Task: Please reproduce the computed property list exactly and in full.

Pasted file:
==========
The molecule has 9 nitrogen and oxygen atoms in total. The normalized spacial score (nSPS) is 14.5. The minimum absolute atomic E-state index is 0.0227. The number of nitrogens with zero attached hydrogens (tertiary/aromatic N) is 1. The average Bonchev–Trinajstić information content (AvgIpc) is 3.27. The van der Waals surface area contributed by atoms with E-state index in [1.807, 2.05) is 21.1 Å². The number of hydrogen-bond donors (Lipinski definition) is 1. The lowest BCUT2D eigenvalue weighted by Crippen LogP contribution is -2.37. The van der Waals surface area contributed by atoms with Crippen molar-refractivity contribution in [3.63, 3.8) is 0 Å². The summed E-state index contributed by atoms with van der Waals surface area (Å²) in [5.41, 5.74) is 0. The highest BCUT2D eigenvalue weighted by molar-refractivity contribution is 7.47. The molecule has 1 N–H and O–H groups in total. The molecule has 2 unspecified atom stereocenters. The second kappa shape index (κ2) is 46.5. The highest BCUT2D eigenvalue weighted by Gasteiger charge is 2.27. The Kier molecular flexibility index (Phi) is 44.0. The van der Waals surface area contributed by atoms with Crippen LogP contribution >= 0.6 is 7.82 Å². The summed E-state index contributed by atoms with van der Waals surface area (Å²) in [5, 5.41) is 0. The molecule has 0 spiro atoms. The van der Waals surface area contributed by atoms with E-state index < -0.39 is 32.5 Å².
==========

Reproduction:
The molecule has 9 nitrogen and oxygen atoms in total. The normalized spacial score (nSPS) is 14.5. The minimum absolute atomic E-state index is 0.0227. The number of nitrogens with zero attached hydrogens (tertiary/aromatic N) is 1. The average Bonchev–Trinajstić information content (AvgIpc) is 3.27. The van der Waals surface area contributed by atoms with E-state index in [1.807, 2.05) is 21.1 Å². The number of hydrogen-bond donors (Lipinski definition) is 1. The lowest BCUT2D eigenvalue weighted by Crippen LogP contribution is -2.37. The van der Waals surface area contributed by atoms with Crippen molar-refractivity contribution in [3.63, 3.8) is 0 Å². The summed E-state index contributed by atoms with van der Waals surface area (Å²) in [5.41, 5.74) is 0. The highest BCUT2D eigenvalue weighted by molar-refractivity contribution is 7.47. The molecule has 1 N–H and O–H groups in total. The molecule has 2 unspecified atom stereocenters. The second kappa shape index (κ2) is 46.5. The highest BCUT2D eigenvalue weighted by Gasteiger charge is 2.27. The Kier molecular flexibility index (Phi) is 44.0. The van der Waals surface area contributed by atoms with Crippen LogP contribution >= 0.6 is 7.82 Å². The summed E-state index contributed by atoms with van der Waals surface area (Å²) in [5, 5.41) is 0. The molecule has 0 spiro atoms. The van der Waals surface area contributed by atoms with E-state index < -0.39 is 32.5 Å².